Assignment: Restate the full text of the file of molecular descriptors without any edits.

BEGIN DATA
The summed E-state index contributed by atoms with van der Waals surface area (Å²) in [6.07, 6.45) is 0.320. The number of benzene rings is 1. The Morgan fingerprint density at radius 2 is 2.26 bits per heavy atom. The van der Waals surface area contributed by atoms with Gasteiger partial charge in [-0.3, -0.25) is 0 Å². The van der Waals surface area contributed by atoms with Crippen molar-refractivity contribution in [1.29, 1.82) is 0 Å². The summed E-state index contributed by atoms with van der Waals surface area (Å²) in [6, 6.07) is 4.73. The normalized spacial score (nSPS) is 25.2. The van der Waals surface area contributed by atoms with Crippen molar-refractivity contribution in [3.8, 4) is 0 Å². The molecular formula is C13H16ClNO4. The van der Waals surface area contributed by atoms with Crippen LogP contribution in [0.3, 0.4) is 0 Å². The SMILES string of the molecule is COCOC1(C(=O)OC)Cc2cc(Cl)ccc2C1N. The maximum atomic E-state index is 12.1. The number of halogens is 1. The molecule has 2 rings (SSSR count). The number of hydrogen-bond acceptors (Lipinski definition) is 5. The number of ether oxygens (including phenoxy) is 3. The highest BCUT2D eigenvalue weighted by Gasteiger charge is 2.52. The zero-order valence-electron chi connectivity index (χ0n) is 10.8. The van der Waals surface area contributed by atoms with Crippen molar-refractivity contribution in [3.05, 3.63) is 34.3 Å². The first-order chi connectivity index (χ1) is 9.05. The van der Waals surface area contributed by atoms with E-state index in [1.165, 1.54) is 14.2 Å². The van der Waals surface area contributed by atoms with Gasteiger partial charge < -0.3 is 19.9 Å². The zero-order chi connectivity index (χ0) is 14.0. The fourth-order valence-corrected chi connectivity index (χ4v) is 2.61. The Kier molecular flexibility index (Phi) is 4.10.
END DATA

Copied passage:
The summed E-state index contributed by atoms with van der Waals surface area (Å²) in [6.07, 6.45) is 0.320. The number of benzene rings is 1. The Morgan fingerprint density at radius 2 is 2.26 bits per heavy atom. The van der Waals surface area contributed by atoms with Gasteiger partial charge in [-0.3, -0.25) is 0 Å². The van der Waals surface area contributed by atoms with Crippen molar-refractivity contribution in [1.29, 1.82) is 0 Å². The summed E-state index contributed by atoms with van der Waals surface area (Å²) in [6, 6.07) is 4.73. The normalized spacial score (nSPS) is 25.2. The van der Waals surface area contributed by atoms with Crippen molar-refractivity contribution in [3.8, 4) is 0 Å². The molecular formula is C13H16ClNO4. The van der Waals surface area contributed by atoms with Crippen LogP contribution in [0.3, 0.4) is 0 Å². The SMILES string of the molecule is COCOC1(C(=O)OC)Cc2cc(Cl)ccc2C1N. The maximum atomic E-state index is 12.1. The number of halogens is 1. The molecule has 2 rings (SSSR count). The number of hydrogen-bond acceptors (Lipinski definition) is 5. The number of ether oxygens (including phenoxy) is 3. The highest BCUT2D eigenvalue weighted by Gasteiger charge is 2.52. The zero-order valence-electron chi connectivity index (χ0n) is 10.8. The van der Waals surface area contributed by atoms with Crippen molar-refractivity contribution in [3.05, 3.63) is 34.3 Å². The first-order chi connectivity index (χ1) is 9.05. The van der Waals surface area contributed by atoms with E-state index in [1.165, 1.54) is 14.2 Å². The van der Waals surface area contributed by atoms with Gasteiger partial charge < -0.3 is 19.9 Å². The zero-order chi connectivity index (χ0) is 14.0. The fourth-order valence-corrected chi connectivity index (χ4v) is 2.61. The Kier molecular flexibility index (Phi) is 4.10.